A hot air balloon crash killed 11 people in New Zealand on Saturday.
In the country's worst air accident in more than three decades, the balloon caught fire before crashing into farmland near Carterton, about 50 miles northeast of the capital, Wellington, a popular area for hot air ballooning, Reuters reported.
Two of the passengers, a man and woman, appeared to have jumped from the basket, plummeting to their deaths, according to News.com.au.
Witnesses told state-run Television New Zealand they heard screams and shouting as the balloon came down in calm, clear and warm weather.
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"I couldn't believe what I was seeing. There were flames licking up the side of the basket, right up the guy-ropes," said David McKinlay, who was walking his dog when he saw the balloon catch fire.
McKinlay, who alerted the emergency services, said the balloon was about 500 feet in the air when it plummeted to the ground.
"There was a big, long pencil-like flame maybe [65 feet] long, heading towards the ground at a terrible speed," he said.
"It was like a rocket coming down; it was just unbelievable,'' he told reporters at the scene.
Two of the passengers are believed to have leaped from the burning basket and were found in a nearby paddock, Agence France-Presse reported.
Another witness told Fairfax News he was looking out of his window when he saw the balloon appear to hit a power cable.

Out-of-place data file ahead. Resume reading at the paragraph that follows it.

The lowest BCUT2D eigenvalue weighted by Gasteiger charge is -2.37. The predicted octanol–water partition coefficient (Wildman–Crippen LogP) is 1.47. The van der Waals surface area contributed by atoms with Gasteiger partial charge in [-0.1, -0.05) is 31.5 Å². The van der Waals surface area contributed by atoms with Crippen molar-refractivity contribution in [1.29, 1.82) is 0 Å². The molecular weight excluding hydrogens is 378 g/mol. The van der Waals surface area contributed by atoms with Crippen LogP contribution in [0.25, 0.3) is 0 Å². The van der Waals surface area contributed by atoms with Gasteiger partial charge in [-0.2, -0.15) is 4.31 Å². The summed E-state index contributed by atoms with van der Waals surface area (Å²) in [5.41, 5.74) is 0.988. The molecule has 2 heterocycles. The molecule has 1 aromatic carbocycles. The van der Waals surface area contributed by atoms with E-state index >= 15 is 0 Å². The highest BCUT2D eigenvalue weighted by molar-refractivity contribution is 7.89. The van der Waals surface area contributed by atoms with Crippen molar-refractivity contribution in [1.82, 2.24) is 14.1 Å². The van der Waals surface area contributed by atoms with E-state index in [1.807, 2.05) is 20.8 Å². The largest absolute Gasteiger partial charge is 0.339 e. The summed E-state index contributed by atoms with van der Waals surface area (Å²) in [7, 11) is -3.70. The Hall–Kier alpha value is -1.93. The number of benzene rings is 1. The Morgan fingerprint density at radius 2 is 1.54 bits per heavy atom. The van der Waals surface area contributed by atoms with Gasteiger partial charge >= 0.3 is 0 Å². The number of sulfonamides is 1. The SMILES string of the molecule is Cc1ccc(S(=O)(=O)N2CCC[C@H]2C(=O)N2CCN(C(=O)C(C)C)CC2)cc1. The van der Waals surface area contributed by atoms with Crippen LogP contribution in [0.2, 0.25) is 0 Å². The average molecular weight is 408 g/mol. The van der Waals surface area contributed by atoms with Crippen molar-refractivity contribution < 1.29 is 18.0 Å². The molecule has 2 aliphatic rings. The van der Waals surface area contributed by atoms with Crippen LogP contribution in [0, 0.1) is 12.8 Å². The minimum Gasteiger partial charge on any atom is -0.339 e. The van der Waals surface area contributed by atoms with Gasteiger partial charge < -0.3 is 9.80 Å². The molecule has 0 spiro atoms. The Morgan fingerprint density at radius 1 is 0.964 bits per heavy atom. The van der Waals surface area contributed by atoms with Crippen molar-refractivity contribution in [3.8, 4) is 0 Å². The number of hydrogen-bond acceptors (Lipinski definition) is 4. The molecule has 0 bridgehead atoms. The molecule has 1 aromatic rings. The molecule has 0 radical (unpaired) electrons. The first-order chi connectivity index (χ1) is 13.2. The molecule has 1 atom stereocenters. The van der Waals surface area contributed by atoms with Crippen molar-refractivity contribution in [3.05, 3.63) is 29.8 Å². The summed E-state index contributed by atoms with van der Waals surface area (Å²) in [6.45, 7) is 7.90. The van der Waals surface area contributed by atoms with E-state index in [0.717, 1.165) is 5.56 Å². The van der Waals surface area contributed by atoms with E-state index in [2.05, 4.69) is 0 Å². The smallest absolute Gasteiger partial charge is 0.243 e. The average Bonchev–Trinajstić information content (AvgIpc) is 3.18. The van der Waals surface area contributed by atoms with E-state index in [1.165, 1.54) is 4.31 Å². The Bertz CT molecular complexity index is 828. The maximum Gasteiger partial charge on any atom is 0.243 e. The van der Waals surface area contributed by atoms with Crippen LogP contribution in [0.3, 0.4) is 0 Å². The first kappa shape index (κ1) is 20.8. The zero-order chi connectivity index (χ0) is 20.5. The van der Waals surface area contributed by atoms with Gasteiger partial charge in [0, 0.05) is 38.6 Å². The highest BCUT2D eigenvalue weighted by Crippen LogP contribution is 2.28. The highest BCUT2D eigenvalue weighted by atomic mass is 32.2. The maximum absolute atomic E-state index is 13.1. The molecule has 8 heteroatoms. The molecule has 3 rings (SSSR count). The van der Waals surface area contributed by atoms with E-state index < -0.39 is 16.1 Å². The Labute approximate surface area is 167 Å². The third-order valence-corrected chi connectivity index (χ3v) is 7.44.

"The people were enjoying a nice ride and by the looks of it they clipped a power wire,'' he said. "Then I heard the screams and looked out the window and heard it coming down. I was having my breakfast and I heard them. They sounded like screams of joy but they weren't.
"It wasn't coming from a great deal of height. I ran down the road to see if I could help but by that stage it was too late. it was just burned out. By the time the emergency services got there, there wasn't much of a chance.''
Officials confirmed the stricken balloon hit power lines as it fell, causing electricity cuts in the area for about 20 minutes, according to the Guardian.
According to Reuters:
The accident is the New Zealand's worst air disaster since a Antarctic sight-seeing flight crashed into Mt Erebus in 1979, killing all 257 people on board.
The New Zealand Herald reported that the owner of the balloon was thought to be Lance Hopping, the operator of Ballooning New Zealand Ltd, although it is not known if he was on board the flight.
Hopping, who has more than 1,000 hours of commercial ballooning experience, is the safety manager of the popular Balloons Over Wairarapa event, according to organizer Jonathan Hooker.
The balloon was "believed to be a Cameron A-210, which can carry 10 passengers plus one pilot," the paper reported, adding that those on board were a mix of locals and visitors.